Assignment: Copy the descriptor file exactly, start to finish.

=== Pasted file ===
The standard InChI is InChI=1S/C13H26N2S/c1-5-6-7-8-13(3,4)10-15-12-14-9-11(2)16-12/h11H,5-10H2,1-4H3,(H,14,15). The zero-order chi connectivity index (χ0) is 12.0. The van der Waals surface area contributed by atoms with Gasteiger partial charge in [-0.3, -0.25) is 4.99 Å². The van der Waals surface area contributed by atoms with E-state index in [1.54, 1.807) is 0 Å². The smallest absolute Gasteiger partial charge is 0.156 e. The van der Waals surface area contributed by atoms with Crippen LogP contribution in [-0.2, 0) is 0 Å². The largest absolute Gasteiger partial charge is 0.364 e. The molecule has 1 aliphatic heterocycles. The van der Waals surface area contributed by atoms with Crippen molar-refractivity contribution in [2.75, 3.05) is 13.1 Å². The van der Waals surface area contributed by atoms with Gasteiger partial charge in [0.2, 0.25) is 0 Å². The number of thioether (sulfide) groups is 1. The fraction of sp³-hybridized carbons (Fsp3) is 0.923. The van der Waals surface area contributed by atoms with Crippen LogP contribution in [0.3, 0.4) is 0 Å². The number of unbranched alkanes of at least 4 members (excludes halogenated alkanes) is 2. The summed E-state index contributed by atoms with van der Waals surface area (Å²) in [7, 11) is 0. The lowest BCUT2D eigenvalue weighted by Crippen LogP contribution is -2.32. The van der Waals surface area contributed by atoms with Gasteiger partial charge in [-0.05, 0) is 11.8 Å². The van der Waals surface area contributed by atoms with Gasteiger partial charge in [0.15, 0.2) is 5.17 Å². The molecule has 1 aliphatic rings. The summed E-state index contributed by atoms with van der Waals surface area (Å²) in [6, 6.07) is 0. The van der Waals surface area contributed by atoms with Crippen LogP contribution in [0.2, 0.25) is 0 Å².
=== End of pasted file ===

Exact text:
The standard InChI is InChI=1S/C13H26N2S/c1-5-6-7-8-13(3,4)10-15-12-14-9-11(2)16-12/h11H,5-10H2,1-4H3,(H,14,15). The zero-order chi connectivity index (χ0) is 12.0. The van der Waals surface area contributed by atoms with Gasteiger partial charge in [-0.3, -0.25) is 4.99 Å². The van der Waals surface area contributed by atoms with E-state index in [1.54, 1.807) is 0 Å². The smallest absolute Gasteiger partial charge is 0.156 e. The van der Waals surface area contributed by atoms with Crippen LogP contribution in [-0.2, 0) is 0 Å². The largest absolute Gasteiger partial charge is 0.364 e. The molecule has 1 aliphatic heterocycles. The van der Waals surface area contributed by atoms with Crippen molar-refractivity contribution in [2.75, 3.05) is 13.1 Å². The van der Waals surface area contributed by atoms with Gasteiger partial charge in [0.2, 0.25) is 0 Å². The number of thioether (sulfide) groups is 1. The fraction of sp³-hybridized carbons (Fsp3) is 0.923. The van der Waals surface area contributed by atoms with Crippen LogP contribution in [0.3, 0.4) is 0 Å². The number of unbranched alkanes of at least 4 members (excludes halogenated alkanes) is 2. The summed E-state index contributed by atoms with van der Waals surface area (Å²) in [7, 11) is 0. The lowest BCUT2D eigenvalue weighted by Crippen LogP contribution is -2.32. The van der Waals surface area contributed by atoms with Gasteiger partial charge in [-0.05, 0) is 11.8 Å². The van der Waals surface area contributed by atoms with Gasteiger partial charge in [0.15, 0.2) is 5.17 Å². The molecule has 1 aliphatic rings. The summed E-state index contributed by atoms with van der Waals surface area (Å²) in [6, 6.07) is 0. The van der Waals surface area contributed by atoms with Crippen LogP contribution in [0.2, 0.25) is 0 Å².